Staphylococcus aureus Panton-Valentine leukocidin (PVL) alters human neutrophil viability and function

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Graduate Student Theses, Dissertations, & Professional Papers

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Graves, Shawna
University of Montana
innate immunity; neutrophil; Staphylococcus aureus; toxin
thesis / dissertation description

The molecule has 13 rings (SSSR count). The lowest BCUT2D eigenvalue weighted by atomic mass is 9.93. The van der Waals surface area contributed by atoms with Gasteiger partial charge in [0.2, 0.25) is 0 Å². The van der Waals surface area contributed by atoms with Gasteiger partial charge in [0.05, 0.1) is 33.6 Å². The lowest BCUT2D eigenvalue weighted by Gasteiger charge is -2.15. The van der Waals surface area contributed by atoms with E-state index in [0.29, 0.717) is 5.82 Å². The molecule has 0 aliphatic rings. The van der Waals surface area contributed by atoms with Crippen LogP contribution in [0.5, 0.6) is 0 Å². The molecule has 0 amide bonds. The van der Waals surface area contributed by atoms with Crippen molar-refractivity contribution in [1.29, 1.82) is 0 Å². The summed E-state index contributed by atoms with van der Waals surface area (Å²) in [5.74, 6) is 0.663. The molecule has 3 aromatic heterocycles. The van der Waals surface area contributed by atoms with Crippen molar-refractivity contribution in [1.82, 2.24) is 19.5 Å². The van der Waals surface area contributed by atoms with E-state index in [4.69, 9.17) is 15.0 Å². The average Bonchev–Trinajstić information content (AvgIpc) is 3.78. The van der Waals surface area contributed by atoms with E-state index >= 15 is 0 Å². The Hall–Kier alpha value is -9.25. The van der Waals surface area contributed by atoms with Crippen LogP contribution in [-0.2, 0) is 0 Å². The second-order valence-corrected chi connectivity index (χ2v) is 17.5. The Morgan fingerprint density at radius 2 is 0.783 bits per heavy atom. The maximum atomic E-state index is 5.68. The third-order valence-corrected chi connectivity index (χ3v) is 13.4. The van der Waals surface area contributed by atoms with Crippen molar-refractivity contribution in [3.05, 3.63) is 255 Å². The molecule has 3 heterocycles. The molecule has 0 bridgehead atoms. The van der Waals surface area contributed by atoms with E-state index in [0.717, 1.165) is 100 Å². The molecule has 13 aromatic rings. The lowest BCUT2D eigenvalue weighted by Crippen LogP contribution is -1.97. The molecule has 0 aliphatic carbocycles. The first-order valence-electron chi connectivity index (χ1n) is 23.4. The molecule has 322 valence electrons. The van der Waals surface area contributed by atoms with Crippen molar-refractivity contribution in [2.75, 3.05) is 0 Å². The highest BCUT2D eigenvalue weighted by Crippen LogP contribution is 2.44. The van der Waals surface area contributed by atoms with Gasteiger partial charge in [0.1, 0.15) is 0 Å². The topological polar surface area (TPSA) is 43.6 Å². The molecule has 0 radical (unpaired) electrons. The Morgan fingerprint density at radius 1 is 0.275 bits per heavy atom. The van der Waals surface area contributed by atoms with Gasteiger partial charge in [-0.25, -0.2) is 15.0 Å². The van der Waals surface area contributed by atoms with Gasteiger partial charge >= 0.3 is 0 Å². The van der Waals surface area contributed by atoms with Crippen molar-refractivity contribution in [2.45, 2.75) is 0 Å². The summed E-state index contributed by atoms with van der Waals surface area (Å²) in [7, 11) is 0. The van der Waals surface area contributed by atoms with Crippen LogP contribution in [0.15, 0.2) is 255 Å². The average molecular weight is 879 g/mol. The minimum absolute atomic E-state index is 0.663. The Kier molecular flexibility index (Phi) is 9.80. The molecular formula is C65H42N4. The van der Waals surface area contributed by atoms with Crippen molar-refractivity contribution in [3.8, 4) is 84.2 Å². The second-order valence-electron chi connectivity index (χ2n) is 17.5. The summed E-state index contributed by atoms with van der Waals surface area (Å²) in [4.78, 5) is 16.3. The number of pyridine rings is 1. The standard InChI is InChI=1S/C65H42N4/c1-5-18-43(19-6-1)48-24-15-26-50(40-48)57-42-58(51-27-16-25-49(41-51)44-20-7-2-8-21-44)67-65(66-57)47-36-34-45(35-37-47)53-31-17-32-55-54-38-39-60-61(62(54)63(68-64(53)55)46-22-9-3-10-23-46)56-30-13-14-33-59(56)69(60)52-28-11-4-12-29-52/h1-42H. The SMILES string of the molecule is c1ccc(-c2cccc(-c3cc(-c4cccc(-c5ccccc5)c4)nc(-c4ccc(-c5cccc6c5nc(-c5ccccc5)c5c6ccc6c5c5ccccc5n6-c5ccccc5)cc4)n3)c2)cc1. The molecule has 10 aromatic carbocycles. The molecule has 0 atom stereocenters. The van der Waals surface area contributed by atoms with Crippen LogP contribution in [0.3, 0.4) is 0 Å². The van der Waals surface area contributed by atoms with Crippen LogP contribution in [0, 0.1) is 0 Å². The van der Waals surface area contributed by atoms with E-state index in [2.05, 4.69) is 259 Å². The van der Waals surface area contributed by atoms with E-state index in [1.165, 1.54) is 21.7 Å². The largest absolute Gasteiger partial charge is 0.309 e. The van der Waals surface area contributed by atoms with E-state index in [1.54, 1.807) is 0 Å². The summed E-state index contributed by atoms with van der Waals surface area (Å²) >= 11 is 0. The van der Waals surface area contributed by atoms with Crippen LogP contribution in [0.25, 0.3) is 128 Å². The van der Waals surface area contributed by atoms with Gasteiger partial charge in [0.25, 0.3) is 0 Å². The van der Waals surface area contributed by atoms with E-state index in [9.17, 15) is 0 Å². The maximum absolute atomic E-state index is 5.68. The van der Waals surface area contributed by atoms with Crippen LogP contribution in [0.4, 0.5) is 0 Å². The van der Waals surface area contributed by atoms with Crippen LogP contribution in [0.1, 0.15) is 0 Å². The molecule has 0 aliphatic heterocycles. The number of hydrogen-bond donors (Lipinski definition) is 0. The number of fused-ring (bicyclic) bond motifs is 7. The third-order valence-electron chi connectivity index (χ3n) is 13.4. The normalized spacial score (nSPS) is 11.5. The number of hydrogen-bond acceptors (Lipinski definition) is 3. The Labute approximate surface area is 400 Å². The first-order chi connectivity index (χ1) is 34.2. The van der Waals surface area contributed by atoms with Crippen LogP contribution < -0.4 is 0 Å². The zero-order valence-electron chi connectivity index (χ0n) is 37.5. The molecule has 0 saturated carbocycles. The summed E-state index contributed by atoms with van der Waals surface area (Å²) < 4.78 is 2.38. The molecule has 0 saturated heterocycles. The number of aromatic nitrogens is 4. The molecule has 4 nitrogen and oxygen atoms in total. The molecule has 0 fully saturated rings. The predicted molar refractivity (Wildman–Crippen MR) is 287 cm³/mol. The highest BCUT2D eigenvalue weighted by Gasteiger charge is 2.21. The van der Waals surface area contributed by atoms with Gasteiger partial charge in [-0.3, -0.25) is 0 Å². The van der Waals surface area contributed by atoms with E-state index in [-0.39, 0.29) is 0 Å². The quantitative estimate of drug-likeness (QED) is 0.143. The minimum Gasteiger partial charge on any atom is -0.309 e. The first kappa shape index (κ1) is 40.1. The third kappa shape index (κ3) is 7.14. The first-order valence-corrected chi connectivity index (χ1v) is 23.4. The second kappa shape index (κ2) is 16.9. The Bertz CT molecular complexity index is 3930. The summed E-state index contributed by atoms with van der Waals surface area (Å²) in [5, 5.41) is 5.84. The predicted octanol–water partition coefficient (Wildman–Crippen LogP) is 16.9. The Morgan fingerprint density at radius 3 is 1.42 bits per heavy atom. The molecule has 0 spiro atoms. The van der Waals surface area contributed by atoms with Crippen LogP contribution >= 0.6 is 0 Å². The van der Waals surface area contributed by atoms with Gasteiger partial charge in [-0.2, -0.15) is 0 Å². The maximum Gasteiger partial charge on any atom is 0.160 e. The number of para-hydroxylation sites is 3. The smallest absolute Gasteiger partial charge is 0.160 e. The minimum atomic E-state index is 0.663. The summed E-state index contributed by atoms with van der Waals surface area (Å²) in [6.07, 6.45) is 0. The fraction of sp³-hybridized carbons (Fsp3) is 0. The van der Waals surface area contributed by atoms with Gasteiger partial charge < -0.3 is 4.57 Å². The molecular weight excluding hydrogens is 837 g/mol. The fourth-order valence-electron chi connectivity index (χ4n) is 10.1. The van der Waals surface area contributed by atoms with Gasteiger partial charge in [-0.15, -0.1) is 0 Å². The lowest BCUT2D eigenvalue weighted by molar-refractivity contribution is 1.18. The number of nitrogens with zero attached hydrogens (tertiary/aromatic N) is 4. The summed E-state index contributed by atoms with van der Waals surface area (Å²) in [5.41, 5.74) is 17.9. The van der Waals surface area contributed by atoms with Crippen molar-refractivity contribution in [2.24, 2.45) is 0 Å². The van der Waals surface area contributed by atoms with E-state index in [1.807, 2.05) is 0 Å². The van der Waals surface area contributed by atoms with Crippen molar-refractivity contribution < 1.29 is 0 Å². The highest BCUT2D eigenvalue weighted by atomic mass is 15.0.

Community-associated methicillin-resistant S. aureus (CA-MRSA) infections are the leading cause of community bacterial infections in the United States. Genes encoding Panton-Valentine leukocidin (PVL) are present in most Staphylococcus aureus strains that cause CA-MRSA infections. Despite an association of PVL with the most abundant CA-MRSA strains, its role in pathogenesis--if any--remains unknown. PVL is a pore-forming toxin with specificity for myeloid cells, including polymorphonuclear leukocytes (PMNs or neutrophils). It is widely assumed that PVL-mediated pore formation in the plasma membrane of PMNs leads ultimately to cytolysis. However, this hypothesis has not been tested and previous studies indicate that levels of PVL in vivo are likely insufficient to cause host cell lysis. On the other hand, sublytic concentrations of PVL prime neutrophils for enhanced production of reactive oxygen species (ROS), and cause secretion of proinflammatory molecules and granule exocytosis. The molecular basis of PVL-mediated priming is unknown. To better understand the role played by PVL during S. aureus infection, we used human PMNs to investigate the correlation between PVL-mediated pore formation and cytolysis, and the molecular basis of PVL-mediated priming. Using S. aureus culture conditions that favor high production of PVL, there was on average more neutrophil plasma membrane permeability and cell lysis caused by supernatants derived from wild-type (PVL-positive) CA-MRSA strains compared to those from isogenic lukS/F-PV negative (PVL-negative) strains. Unexpectedly, there was not always a correlation between pore formation and cell lysis caused by S. aureus culture supernatants, and these findings were confirmed using purified PVL. Consistent with published studies, sublytic concentrations of PVL primed neutrophils for enhanced release of superoxide, caused upregulation of CD11b, and accelerated apoptosis. Microarray analysis revealed changes in the PMN transcriptome following exposure to PVL, including upregulation of molecules involved in the proinflammatory response. Consistent with microarray data, multiple proinflammatory molecules were released from neutrophils after stimulation with PVL. We propose that the primary function of PVL is distinct from leukocyte lysis--namely, that it elicits a proinflammatory response that can enhance the host innate immune response to S. aureus infection.